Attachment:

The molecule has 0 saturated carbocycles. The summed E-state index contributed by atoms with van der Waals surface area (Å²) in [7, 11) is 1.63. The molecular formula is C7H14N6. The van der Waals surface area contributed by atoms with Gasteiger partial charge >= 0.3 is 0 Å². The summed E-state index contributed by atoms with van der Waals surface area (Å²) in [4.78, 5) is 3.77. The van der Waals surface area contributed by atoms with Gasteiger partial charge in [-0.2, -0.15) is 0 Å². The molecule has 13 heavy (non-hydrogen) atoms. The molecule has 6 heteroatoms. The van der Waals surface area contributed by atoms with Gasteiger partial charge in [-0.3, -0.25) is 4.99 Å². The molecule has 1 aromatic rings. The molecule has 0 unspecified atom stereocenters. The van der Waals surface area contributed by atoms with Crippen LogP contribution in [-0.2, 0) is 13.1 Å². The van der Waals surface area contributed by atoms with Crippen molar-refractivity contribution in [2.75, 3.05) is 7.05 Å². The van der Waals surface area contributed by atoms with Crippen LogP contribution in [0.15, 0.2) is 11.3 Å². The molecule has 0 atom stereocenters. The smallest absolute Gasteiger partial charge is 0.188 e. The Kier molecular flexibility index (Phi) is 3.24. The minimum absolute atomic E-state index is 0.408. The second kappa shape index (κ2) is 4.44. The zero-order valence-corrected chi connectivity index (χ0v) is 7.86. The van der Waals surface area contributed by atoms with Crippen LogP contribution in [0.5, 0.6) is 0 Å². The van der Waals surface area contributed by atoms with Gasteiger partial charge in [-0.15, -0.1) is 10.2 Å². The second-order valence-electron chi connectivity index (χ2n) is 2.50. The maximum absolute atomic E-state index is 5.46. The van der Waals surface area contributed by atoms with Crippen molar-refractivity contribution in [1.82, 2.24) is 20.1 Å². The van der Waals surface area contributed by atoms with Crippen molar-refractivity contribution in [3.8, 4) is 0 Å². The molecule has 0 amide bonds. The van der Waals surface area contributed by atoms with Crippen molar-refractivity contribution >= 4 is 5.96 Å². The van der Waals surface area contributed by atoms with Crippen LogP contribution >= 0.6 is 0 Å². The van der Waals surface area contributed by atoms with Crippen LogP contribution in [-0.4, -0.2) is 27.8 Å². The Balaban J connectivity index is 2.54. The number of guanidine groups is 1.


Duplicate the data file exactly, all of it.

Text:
The molecule has 0 saturated carbocycles. The summed E-state index contributed by atoms with van der Waals surface area (Å²) in [7, 11) is 1.63. The molecular formula is C7H14N6. The van der Waals surface area contributed by atoms with Gasteiger partial charge >= 0.3 is 0 Å². The summed E-state index contributed by atoms with van der Waals surface area (Å²) in [4.78, 5) is 3.77. The van der Waals surface area contributed by atoms with Gasteiger partial charge in [-0.2, -0.15) is 0 Å². The molecule has 13 heavy (non-hydrogen) atoms. The molecule has 6 heteroatoms. The van der Waals surface area contributed by atoms with Gasteiger partial charge in [-0.3, -0.25) is 4.99 Å². The molecule has 1 aromatic rings. The molecule has 0 unspecified atom stereocenters. The van der Waals surface area contributed by atoms with Crippen LogP contribution in [-0.2, 0) is 13.1 Å². The van der Waals surface area contributed by atoms with Crippen molar-refractivity contribution in [2.75, 3.05) is 7.05 Å². The van der Waals surface area contributed by atoms with Crippen LogP contribution in [0.15, 0.2) is 11.3 Å². The molecule has 0 atom stereocenters. The smallest absolute Gasteiger partial charge is 0.188 e. The Kier molecular flexibility index (Phi) is 3.24. The minimum absolute atomic E-state index is 0.408. The second kappa shape index (κ2) is 4.44. The zero-order valence-corrected chi connectivity index (χ0v) is 7.86. The van der Waals surface area contributed by atoms with Crippen LogP contribution in [0.5, 0.6) is 0 Å². The van der Waals surface area contributed by atoms with Gasteiger partial charge in [-0.15, -0.1) is 10.2 Å². The second-order valence-electron chi connectivity index (χ2n) is 2.50. The maximum absolute atomic E-state index is 5.46. The van der Waals surface area contributed by atoms with Crippen molar-refractivity contribution in [1.82, 2.24) is 20.1 Å². The van der Waals surface area contributed by atoms with Crippen molar-refractivity contribution in [3.8, 4) is 0 Å². The molecule has 0 amide bonds. The van der Waals surface area contributed by atoms with Crippen molar-refractivity contribution >= 4 is 5.96 Å². The van der Waals surface area contributed by atoms with Crippen LogP contribution >= 0.6 is 0 Å². The van der Waals surface area contributed by atoms with Crippen LogP contribution in [-0.4, -0.2) is 27.8 Å². The Balaban J connectivity index is 2.54. The number of guanidine groups is 1.